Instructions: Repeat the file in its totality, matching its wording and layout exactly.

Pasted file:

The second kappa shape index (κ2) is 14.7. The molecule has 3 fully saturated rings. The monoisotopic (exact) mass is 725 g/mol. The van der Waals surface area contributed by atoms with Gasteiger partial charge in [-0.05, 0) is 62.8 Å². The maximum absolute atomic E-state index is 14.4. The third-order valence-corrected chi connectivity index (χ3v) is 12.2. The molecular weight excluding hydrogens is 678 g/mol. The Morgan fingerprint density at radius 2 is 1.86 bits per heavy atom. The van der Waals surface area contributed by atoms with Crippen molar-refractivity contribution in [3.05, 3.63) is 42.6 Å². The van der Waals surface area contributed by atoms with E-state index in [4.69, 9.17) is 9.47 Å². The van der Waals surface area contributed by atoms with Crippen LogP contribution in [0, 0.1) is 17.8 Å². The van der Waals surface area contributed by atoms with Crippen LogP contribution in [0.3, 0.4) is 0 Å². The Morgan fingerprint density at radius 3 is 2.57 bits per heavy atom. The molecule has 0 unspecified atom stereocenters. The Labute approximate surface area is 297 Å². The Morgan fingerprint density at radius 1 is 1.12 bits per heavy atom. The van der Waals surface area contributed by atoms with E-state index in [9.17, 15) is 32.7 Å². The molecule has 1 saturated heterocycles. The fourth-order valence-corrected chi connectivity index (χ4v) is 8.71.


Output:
The second kappa shape index (κ2) is 14.7. The molecule has 3 fully saturated rings. The monoisotopic (exact) mass is 725 g/mol. The van der Waals surface area contributed by atoms with Gasteiger partial charge in [-0.05, 0) is 62.8 Å². The maximum absolute atomic E-state index is 14.4. The third-order valence-corrected chi connectivity index (χ3v) is 12.2. The molecular weight excluding hydrogens is 678 g/mol. The Morgan fingerprint density at radius 2 is 1.86 bits per heavy atom. The van der Waals surface area contributed by atoms with Crippen molar-refractivity contribution in [3.05, 3.63) is 42.6 Å². The van der Waals surface area contributed by atoms with E-state index in [4.69, 9.17) is 9.47 Å². The van der Waals surface area contributed by atoms with Crippen LogP contribution in [0, 0.1) is 17.8 Å². The van der Waals surface area contributed by atoms with Crippen LogP contribution in [0.3, 0.4) is 0 Å². The Morgan fingerprint density at radius 3 is 2.57 bits per heavy atom. The molecule has 0 unspecified atom stereocenters. The Labute approximate surface area is 297 Å². The Morgan fingerprint density at radius 1 is 1.12 bits per heavy atom. The van der Waals surface area contributed by atoms with E-state index in [9.17, 15) is 32.7 Å². The molecule has 1 saturated heterocycles. The fourth-order valence-corrected chi connectivity index (χ4v) is 8.71.